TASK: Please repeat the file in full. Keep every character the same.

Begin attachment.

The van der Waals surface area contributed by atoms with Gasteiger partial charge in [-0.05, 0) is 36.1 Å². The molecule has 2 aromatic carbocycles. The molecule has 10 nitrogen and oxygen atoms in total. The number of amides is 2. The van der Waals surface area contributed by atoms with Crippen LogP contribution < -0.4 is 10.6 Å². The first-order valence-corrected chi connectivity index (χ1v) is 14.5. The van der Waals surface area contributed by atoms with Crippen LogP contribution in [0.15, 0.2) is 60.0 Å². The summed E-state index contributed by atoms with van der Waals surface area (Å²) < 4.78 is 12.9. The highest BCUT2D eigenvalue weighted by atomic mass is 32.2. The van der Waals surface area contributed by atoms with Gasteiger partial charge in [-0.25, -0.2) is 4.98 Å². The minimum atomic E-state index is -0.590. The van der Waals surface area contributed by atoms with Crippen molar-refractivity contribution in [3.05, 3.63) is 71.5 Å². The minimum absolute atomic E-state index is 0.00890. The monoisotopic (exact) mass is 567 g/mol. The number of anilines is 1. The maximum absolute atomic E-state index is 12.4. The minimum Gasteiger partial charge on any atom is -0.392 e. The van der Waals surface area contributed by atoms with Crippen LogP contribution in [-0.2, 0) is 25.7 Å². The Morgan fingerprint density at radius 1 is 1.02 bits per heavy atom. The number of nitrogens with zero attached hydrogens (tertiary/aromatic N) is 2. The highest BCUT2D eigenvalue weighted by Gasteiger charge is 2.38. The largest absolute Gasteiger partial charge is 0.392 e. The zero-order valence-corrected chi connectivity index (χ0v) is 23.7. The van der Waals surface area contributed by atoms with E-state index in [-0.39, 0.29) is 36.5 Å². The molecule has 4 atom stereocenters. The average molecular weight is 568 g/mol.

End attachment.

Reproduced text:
The van der Waals surface area contributed by atoms with Gasteiger partial charge in [-0.05, 0) is 36.1 Å². The molecule has 2 aromatic carbocycles. The molecule has 10 nitrogen and oxygen atoms in total. The number of amides is 2. The van der Waals surface area contributed by atoms with Crippen LogP contribution < -0.4 is 10.6 Å². The first-order valence-corrected chi connectivity index (χ1v) is 14.5. The van der Waals surface area contributed by atoms with Crippen LogP contribution in [0.15, 0.2) is 60.0 Å². The summed E-state index contributed by atoms with van der Waals surface area (Å²) < 4.78 is 12.9. The highest BCUT2D eigenvalue weighted by atomic mass is 32.2. The van der Waals surface area contributed by atoms with Gasteiger partial charge in [-0.25, -0.2) is 4.98 Å². The minimum atomic E-state index is -0.590. The van der Waals surface area contributed by atoms with Crippen molar-refractivity contribution in [3.05, 3.63) is 71.5 Å². The minimum absolute atomic E-state index is 0.00890. The monoisotopic (exact) mass is 567 g/mol. The number of anilines is 1. The maximum absolute atomic E-state index is 12.4. The minimum Gasteiger partial charge on any atom is -0.392 e. The van der Waals surface area contributed by atoms with Crippen LogP contribution in [-0.2, 0) is 25.7 Å². The Morgan fingerprint density at radius 1 is 1.02 bits per heavy atom. The number of nitrogens with zero attached hydrogens (tertiary/aromatic N) is 2. The highest BCUT2D eigenvalue weighted by Gasteiger charge is 2.38. The largest absolute Gasteiger partial charge is 0.392 e. The zero-order valence-corrected chi connectivity index (χ0v) is 23.7. The van der Waals surface area contributed by atoms with E-state index in [-0.39, 0.29) is 36.5 Å². The molecule has 4 atom stereocenters. The average molecular weight is 568 g/mol.